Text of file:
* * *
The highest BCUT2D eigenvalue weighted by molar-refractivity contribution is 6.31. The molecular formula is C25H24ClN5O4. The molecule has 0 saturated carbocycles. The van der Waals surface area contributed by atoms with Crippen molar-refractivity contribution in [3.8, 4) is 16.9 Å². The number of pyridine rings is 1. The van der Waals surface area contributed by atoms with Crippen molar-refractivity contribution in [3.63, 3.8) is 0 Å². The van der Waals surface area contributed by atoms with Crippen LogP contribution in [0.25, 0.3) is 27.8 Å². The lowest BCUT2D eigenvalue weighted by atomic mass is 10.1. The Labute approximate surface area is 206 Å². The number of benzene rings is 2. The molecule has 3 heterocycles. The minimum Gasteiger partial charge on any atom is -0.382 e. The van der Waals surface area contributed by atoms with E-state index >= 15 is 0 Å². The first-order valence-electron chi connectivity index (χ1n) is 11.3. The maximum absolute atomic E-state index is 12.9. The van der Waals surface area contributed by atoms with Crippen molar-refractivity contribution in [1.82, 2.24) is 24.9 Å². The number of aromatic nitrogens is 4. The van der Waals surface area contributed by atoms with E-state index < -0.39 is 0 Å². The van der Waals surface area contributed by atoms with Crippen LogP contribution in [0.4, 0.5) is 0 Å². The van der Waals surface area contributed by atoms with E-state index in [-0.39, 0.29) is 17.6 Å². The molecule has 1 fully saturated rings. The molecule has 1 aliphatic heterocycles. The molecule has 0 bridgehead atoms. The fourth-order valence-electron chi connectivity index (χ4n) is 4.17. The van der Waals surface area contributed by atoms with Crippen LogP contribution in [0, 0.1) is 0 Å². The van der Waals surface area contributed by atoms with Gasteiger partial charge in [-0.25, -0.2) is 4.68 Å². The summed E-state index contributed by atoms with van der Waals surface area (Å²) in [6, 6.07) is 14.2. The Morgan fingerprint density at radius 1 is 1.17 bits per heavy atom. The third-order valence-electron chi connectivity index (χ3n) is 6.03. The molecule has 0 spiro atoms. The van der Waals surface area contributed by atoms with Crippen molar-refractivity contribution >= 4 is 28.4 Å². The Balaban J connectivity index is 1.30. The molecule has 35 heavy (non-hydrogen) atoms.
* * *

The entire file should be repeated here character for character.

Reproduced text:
The highest BCUT2D eigenvalue weighted by molar-refractivity contribution is 6.31. The molecular formula is C25H24ClN5O4. The molecule has 0 saturated carbocycles. The van der Waals surface area contributed by atoms with Crippen molar-refractivity contribution in [3.8, 4) is 16.9 Å². The number of pyridine rings is 1. The van der Waals surface area contributed by atoms with Crippen molar-refractivity contribution in [3.63, 3.8) is 0 Å². The van der Waals surface area contributed by atoms with Crippen LogP contribution in [0.25, 0.3) is 27.8 Å². The lowest BCUT2D eigenvalue weighted by atomic mass is 10.1. The Labute approximate surface area is 206 Å². The number of benzene rings is 2. The molecule has 3 heterocycles. The minimum Gasteiger partial charge on any atom is -0.382 e. The van der Waals surface area contributed by atoms with E-state index >= 15 is 0 Å². The first-order valence-electron chi connectivity index (χ1n) is 11.3. The maximum absolute atomic E-state index is 12.9. The van der Waals surface area contributed by atoms with Crippen molar-refractivity contribution in [1.82, 2.24) is 24.9 Å². The number of aromatic nitrogens is 4. The van der Waals surface area contributed by atoms with E-state index < -0.39 is 0 Å². The van der Waals surface area contributed by atoms with Crippen LogP contribution in [0.4, 0.5) is 0 Å². The van der Waals surface area contributed by atoms with E-state index in [-0.39, 0.29) is 17.6 Å². The molecule has 1 fully saturated rings. The molecule has 1 aliphatic heterocycles. The molecule has 0 bridgehead atoms. The fourth-order valence-electron chi connectivity index (χ4n) is 4.17. The van der Waals surface area contributed by atoms with Crippen LogP contribution in [0, 0.1) is 0 Å². The van der Waals surface area contributed by atoms with Gasteiger partial charge in [-0.25, -0.2) is 4.68 Å². The summed E-state index contributed by atoms with van der Waals surface area (Å²) in [6, 6.07) is 14.2. The Morgan fingerprint density at radius 1 is 1.17 bits per heavy atom. The third-order valence-electron chi connectivity index (χ3n) is 6.03. The molecule has 0 spiro atoms. The van der Waals surface area contributed by atoms with Crippen molar-refractivity contribution >= 4 is 28.4 Å². The Balaban J connectivity index is 1.30. The molecule has 35 heavy (non-hydrogen) atoms.